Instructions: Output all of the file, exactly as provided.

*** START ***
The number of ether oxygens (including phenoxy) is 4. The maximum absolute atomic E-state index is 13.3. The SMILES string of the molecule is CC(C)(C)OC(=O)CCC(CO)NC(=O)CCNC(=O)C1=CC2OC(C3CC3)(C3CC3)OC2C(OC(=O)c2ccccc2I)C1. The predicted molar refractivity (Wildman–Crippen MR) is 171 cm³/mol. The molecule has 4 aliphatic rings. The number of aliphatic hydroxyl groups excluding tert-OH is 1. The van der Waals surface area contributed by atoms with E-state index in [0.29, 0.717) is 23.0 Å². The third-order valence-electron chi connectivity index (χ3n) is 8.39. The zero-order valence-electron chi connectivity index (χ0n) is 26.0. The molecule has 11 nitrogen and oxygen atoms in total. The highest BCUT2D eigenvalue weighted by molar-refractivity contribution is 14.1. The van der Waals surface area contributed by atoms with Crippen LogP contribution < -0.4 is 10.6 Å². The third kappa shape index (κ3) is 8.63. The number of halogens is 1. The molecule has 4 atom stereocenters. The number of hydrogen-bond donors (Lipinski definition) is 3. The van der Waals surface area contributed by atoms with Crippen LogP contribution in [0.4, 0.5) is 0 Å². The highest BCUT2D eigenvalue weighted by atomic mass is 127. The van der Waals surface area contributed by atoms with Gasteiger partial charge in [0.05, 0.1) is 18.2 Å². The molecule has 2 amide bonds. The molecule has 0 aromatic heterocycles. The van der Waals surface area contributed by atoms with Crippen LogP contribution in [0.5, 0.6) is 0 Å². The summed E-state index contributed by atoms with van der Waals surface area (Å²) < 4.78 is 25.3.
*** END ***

The number of ether oxygens (including phenoxy) is 4. The maximum absolute atomic E-state index is 13.3. The SMILES string of the molecule is CC(C)(C)OC(=O)CCC(CO)NC(=O)CCNC(=O)C1=CC2OC(C3CC3)(C3CC3)OC2C(OC(=O)c2ccccc2I)C1. The predicted molar refractivity (Wildman–Crippen MR) is 171 cm³/mol. The molecule has 4 aliphatic rings. The number of aliphatic hydroxyl groups excluding tert-OH is 1. The van der Waals surface area contributed by atoms with E-state index in [0.29, 0.717) is 23.0 Å². The third-order valence-electron chi connectivity index (χ3n) is 8.39. The zero-order valence-electron chi connectivity index (χ0n) is 26.0. The molecule has 11 nitrogen and oxygen atoms in total. The highest BCUT2D eigenvalue weighted by molar-refractivity contribution is 14.1. The van der Waals surface area contributed by atoms with Crippen LogP contribution < -0.4 is 10.6 Å². The third kappa shape index (κ3) is 8.63. The number of halogens is 1. The molecule has 4 atom stereocenters. The number of hydrogen-bond donors (Lipinski definition) is 3. The van der Waals surface area contributed by atoms with Crippen LogP contribution in [0.4, 0.5) is 0 Å². The highest BCUT2D eigenvalue weighted by atomic mass is 127. The van der Waals surface area contributed by atoms with Gasteiger partial charge in [0.05, 0.1) is 18.2 Å². The molecule has 2 amide bonds. The molecule has 0 aromatic heterocycles. The van der Waals surface area contributed by atoms with Crippen LogP contribution in [0.5, 0.6) is 0 Å². The summed E-state index contributed by atoms with van der Waals surface area (Å²) < 4.78 is 25.3.